I’m not a bad guy. I’m not a good guy. I’m just the guy.
Those lines send a shudder of nausea through the throats of most wrestling fans. When current WWE Champion Roman Reigns utters those words there is a universal groan of disgusted smarks. Interestingly, Roman’s words may be part of the very reason people hate him and, for the most part, have hated John Cena for the last half decade.
I think we can all agree the phrase is stupid and yet another glaring failure of WWE “creative” (a term I use loosely) to invigorate. Still, the words have impact, at least below the surface of yet another catchphrase for a champion who actually said “sufferin’ succotash” without a hint of irony. What do I mean by impact? How does this line have any relevance to the current status and possibly future of professional wrestling?
Look at the audience reaction in professional wrestling, both in the indie scene and on the WWE stage. Popular wrestlers? For WWE it’s Seth Rollins. Dean Ambrose. Wyatt Family (despite WWE’s best efforts to bury them), AJ Styles, Kevin Owens.
On the indie scene you have Chris Hero, Tommy End, Zack Sabre JR, Young Bucks, Kenny Omega, Naito, The Briscoes, Jay Lethal, and so on. What’s the common thread here? When it comes to popularity, the heels and the anti-heroes have it.
Now before anyone gasps in horror at the prospect of changing the time honored tradition of the face/heel, let me explain what I mean. I’m not saying that the good vs. evil aspect of wrestling should be vanquished, nor am I saying it would be more entertaining to watch two assholes fight all the time.
What I am saying is that faces---and hold on for the best pun ever----need a facelift! BAM! Two points. Nothing but net. In other words, the concept of the face needs to be dragged kicking and screaming into the 21st century.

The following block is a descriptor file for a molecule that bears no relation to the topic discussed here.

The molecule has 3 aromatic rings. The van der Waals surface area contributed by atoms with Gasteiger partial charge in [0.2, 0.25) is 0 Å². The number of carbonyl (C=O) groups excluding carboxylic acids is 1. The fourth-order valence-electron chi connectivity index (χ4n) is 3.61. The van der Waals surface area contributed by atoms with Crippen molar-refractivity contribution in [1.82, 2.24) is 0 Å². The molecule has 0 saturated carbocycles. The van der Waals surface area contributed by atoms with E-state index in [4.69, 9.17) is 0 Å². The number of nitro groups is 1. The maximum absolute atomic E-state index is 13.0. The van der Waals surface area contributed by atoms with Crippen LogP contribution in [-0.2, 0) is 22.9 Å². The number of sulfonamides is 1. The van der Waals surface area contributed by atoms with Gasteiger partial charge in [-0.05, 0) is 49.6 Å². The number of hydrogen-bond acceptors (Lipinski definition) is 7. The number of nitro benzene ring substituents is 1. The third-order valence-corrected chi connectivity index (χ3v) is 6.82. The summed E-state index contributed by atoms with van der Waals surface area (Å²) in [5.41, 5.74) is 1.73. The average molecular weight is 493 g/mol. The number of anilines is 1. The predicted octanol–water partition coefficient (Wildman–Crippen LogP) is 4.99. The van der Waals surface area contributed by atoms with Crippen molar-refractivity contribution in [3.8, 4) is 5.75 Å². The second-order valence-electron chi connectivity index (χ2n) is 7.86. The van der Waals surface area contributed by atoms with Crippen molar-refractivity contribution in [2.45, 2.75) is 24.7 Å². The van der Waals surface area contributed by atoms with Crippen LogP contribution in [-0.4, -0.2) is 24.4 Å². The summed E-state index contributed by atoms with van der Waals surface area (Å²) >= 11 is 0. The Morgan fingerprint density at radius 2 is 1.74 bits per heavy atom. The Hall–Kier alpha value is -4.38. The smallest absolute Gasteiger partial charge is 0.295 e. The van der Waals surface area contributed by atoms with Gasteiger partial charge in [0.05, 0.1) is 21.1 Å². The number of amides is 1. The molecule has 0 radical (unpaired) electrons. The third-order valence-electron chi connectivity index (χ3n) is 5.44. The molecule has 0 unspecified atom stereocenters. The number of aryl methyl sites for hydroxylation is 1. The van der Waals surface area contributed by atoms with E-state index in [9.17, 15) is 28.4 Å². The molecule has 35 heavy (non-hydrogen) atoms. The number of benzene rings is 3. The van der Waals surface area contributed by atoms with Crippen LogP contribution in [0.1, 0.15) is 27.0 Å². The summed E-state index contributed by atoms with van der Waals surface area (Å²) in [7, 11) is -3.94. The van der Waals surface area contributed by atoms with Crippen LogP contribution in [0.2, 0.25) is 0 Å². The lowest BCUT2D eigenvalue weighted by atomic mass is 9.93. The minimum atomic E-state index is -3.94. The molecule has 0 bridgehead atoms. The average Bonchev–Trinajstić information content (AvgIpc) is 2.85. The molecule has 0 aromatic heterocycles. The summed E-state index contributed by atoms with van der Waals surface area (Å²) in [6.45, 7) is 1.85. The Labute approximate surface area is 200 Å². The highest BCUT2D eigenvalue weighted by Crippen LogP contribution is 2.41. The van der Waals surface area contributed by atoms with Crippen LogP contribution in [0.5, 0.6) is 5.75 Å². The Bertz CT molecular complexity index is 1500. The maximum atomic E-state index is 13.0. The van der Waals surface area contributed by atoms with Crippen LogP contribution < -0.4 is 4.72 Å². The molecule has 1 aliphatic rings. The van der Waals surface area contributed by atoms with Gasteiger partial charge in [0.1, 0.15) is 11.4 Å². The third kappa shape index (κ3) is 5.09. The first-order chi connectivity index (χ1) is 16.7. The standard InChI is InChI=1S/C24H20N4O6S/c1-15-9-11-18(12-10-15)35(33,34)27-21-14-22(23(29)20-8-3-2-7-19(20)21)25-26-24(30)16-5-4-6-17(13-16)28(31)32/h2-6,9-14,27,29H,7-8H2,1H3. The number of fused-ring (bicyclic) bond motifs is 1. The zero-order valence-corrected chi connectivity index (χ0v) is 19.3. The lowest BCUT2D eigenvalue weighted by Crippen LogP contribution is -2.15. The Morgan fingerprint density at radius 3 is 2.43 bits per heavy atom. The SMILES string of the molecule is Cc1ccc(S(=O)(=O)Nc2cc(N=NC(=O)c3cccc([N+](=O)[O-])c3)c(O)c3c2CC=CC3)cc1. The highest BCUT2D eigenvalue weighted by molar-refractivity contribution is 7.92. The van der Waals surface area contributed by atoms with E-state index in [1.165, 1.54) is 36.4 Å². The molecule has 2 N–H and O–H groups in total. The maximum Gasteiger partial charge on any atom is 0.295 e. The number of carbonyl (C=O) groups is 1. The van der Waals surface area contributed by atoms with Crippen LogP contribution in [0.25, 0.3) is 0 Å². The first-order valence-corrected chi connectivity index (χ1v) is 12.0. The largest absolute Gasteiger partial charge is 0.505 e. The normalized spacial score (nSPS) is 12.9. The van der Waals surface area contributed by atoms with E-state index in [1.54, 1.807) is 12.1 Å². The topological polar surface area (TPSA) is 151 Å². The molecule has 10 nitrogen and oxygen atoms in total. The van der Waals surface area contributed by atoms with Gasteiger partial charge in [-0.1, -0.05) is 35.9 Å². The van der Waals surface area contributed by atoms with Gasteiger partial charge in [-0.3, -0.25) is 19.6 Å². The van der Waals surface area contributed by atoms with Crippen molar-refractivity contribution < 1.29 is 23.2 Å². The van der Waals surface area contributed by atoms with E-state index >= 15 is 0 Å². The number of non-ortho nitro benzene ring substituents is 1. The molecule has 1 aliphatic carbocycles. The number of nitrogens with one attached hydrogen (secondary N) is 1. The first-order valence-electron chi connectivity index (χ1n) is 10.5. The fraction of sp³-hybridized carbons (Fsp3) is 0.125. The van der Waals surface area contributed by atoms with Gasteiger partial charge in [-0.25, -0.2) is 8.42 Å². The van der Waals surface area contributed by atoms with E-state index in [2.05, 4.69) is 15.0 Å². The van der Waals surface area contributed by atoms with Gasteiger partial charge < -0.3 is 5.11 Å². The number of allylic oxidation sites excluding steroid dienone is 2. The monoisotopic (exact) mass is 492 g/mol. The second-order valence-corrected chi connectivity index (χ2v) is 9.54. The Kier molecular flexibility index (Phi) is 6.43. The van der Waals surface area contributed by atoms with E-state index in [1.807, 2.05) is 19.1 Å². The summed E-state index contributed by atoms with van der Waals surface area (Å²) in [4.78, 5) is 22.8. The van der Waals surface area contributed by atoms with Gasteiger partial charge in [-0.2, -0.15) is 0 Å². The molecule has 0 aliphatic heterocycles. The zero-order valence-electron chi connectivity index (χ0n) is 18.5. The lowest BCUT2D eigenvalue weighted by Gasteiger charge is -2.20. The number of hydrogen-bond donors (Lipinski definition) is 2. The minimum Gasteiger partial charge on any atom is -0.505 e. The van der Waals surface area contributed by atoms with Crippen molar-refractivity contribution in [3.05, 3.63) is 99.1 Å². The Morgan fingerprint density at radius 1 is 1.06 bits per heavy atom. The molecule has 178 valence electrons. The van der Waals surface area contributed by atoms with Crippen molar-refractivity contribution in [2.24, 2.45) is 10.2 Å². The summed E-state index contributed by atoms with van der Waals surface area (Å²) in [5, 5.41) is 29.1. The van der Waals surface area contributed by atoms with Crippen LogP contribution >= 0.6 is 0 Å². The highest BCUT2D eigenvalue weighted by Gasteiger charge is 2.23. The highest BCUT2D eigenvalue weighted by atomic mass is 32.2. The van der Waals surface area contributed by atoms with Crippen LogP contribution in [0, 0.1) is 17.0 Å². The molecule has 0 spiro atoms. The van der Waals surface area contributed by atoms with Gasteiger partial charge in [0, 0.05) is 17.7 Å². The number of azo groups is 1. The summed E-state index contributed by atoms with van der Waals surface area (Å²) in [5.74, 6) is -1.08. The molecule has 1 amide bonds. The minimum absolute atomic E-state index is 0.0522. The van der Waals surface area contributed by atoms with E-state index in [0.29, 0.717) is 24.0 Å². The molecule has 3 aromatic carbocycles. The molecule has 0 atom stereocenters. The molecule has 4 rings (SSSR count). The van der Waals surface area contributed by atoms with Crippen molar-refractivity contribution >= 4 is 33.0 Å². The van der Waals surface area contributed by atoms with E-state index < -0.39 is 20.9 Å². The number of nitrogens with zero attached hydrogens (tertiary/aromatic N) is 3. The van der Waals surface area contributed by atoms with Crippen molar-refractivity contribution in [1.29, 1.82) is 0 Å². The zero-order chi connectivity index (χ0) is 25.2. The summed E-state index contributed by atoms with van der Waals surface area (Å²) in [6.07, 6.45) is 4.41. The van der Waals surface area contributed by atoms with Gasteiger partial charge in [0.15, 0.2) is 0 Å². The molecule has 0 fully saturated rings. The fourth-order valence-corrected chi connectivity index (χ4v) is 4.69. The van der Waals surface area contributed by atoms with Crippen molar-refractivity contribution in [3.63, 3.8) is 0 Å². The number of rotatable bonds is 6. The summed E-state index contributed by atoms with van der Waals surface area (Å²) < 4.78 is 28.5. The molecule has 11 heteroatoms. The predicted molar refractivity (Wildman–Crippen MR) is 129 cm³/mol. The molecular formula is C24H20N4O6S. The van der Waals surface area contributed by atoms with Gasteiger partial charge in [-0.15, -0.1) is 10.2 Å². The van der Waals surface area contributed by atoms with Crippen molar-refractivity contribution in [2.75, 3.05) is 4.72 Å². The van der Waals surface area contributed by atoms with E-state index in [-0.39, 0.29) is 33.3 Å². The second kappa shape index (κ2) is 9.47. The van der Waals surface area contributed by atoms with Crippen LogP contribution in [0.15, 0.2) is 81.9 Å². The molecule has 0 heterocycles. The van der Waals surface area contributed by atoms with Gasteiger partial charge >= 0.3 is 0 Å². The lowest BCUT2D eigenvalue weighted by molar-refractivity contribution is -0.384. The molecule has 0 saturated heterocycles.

Bringing it back to Roman Reigns’ vomitus one liner. I’m not a bad guy. I’m not a good guy. I’m just the guy. Faces need not be bad nor good, they need only be the ones that the fans chant for. If faces play a more anti-hero part in wrestling, then the heels can actually be hated and the entirety of wrestling will so much more entertaining.
Look at the Roman Reigns vs. Seth Rollins feud. Everybody wants Reigns to lose, and lose permanently. If left up to the WWE Universe, Seth Rollins would capture the title and stay champion for the foreseeable future. If Rollins was to lose, the fans want him to lose to AJ Styles. Rollins losing the title to Reigns? Not so much.
At this point the fans would push Reigns back down to mid-card. Wanting him to get swallowed up by the same hole that cost us Damien Sandow & Cody Rhodes. The only difference is the fans would be happy to see Reigns go.
Interestingly, when Reigns was the muscle for The Shield, he was adored. Why? He was a heel and when you’re a heel, for some reason, you get to play to your strengths. Reigns was the large, silent, bruiting crusher and people loved it.
When he turned face, he became this squeaky clean Cena-style character and people hated him. Granted fans were also pissed that he was being crammed down their throats even though nobody wanted him as champion, but a large part of that was who he became when he turned face.
Imagine if Reigns turned “face” but stayed who he was. Quiet, not a lot of mic work, and he just came out and crushed opponents. Give him a cool one liner like “You lose” after he hits his spear, or beats an opponent, but let him stay a bit dark.
He doesn’t have to full cheat, but if the heel takes short cuts Reigns is not opposed to striking back with them. Anti-hero Reigns gives savage beat downs and isn’t always right, in fact he often just does what needs to be done. That Reigns might have stayed over with fans and been…GASP….fun to watch.